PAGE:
Wednesday, May 22, 2024
 
 

Interview with Croatia’s foreign minister Gordan Grlic Radman

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New Europe spoke in exclusive with the Croatian Foreign Minister Gordan Grlic Radman about immigration, the “After Merkel “ and Croatia’s approach in the Balkans.

New Europe (NE): How do you see the challenges on immigration after the Brussels EU summit?

Gordan Grlic Radman (GGR): Croatia is content with the latest European Council’s conclusions related to migration. As stated many times previously, we advocate the comprehensive migration policy, with strong emphasis on addressing the root causes of migration. In order to make migration management better, we need to prevent illegal border crossings and combat migrant smuggling networks. Our geographic position directs us to strengthen partnerships with Bosnia and Herzegovina and the other Western Balkan countries, which for us is of the utmost importance. Managing the Western Balkans and Eastern Mediterranean migration routes, which remain very active, is our primary concern and cause for constant vigilance. The countries of the region should take more responsibility and have full ownership of migration management while ensuring the effective returns and implementation of readmission agreements and arrangements.

NE: From your observation point, what do you think about the current political and human rights situation in Afghanistan? Which approach should the EU take in front of the Talibans? Should the EU take a dialogue strategy or a stronger stance?

GGR: We are deeply worried about the humanitarian situation in Afghanistan. The delivery of humanitarian aid is crucial, but it needs to be distributed in a fair and equitable way, reaching those who are most in need. Finding ways to ensure this is our collective priority. Together with my EU colleagues, we have adopted conclusions on Afghanistan which include the guiding principles for our joint engagement towards the Taliban.

These principles put a strong emphasis on the respect of Afghan people’s rights, especially those of women and children. The situation of this group is particularly close to our hearts. We also strongly support close cooperation with countries in the neighborhood of Afghanistan, including on regional security, the fight against terrorism and the management of migration. These countries face the spillovers of the crisis in Afghanistan and need our support. Together with the international community, we are requesting strong guarantees that Afghanistan will not become a safe haven for terrorists. These elements will continue to guide our future steps in the context of the crisis.

NE: After the departure of Angela Merkel and the new driving role of Prime Minister Mario Draghi, how do you see the relations among the EU countries? Do you see challenges?

GGR: Without a doubt, Chancellor Angela Merkel has been one of the most prominent European politicians in the last two decades and her departure will be felt, but the next government in Germany is aware of the challenges that lie ahead for the European Union, and I do not expect great changes in their policy towards Europe. The outbreak of the pandemic, and the response to it, proved the increasing necessity for strong cooperation between the members of the EU. It also reminded us that strong EU’s capabilities are crucial to protect the well-being of our citizens. Now, we need to learn from this experience, to be able to tackle the socio-economic consequences of the pandemic, and limit its negative impact on the EU as a whole.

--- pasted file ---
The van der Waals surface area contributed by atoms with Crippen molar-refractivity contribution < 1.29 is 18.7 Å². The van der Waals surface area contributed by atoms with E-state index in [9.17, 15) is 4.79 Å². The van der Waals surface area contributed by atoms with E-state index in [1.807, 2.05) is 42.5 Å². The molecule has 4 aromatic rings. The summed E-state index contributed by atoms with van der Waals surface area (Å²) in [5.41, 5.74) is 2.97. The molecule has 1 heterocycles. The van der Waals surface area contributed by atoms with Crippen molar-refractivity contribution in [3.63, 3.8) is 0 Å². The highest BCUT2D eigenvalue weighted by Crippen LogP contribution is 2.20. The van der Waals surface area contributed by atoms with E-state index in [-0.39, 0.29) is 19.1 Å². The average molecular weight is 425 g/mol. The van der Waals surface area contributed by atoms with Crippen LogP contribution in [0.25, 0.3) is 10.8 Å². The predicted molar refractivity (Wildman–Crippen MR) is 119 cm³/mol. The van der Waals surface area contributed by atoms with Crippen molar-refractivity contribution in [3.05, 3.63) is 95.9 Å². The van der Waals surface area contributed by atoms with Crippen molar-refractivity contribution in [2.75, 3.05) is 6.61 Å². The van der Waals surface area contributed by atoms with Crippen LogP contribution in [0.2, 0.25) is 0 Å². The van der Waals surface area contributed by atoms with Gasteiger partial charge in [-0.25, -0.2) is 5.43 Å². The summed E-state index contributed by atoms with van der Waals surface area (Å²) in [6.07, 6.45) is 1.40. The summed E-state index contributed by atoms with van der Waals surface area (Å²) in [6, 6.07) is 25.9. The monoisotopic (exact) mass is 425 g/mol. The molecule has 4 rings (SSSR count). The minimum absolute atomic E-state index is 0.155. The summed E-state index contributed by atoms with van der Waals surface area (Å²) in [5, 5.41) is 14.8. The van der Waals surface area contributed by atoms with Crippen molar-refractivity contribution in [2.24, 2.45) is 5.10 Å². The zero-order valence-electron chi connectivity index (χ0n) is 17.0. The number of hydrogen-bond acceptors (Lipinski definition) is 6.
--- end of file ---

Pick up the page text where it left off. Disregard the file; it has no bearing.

NE: How do you see Croatia’s diplomatic actions in the Balkans playing out in the nearest future ?

GGR: Having good and stable relations with the countries of South-East Europe is one of Croatia’s foreign policy priorities because stability and economic prosperity are in line with European values and standards. They are in our direct national interest. This is why Croatia is a staunch supporter of the EU enlargement process as well as close ties with NATO in the region.

The security, stability, and prosperity of these countries are not only in Croatia’s interest, but also in the interest of the EU, especially on migration management and security. The current political tensions in Bosnia and Herzegovina, skirmishes between Kosovo and Serbia, and instability in Montenegro show how a lack of European engagement in these countries can quickly escalate. The EU and the Western Balkans are united by geography and culture, but also by our shared history, Instability can swiftly spill over and be exploited by malign actors. In this regard, let me mention Bosnia, with whom Croatia and the EU share the longest EU external border (around 1000 km) and in which Croats are one of the three constituent people, together with Bosniaks and Serbs. What is needed is progress in negotiating the Electoral Law reform, which currently discriminates against the Croat people and other citizens and violates rulings of the Constitutional Court as well as the European Court of Human Rights. Croatia stands ready to assist Bosnia and Herzegovina on its European path to secure peace, stability and prosperity of its citizens and the whole region.

To sum up, Croatia’s efforts in our southeastern neighborhood focuses on the promotion of European values and reminds the EU of the strategic importance of the integration of the six Western Balkans countries for security, stability, and prosperity of the whole EU.

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Managing Editor of European Union & Italian Political Affairs

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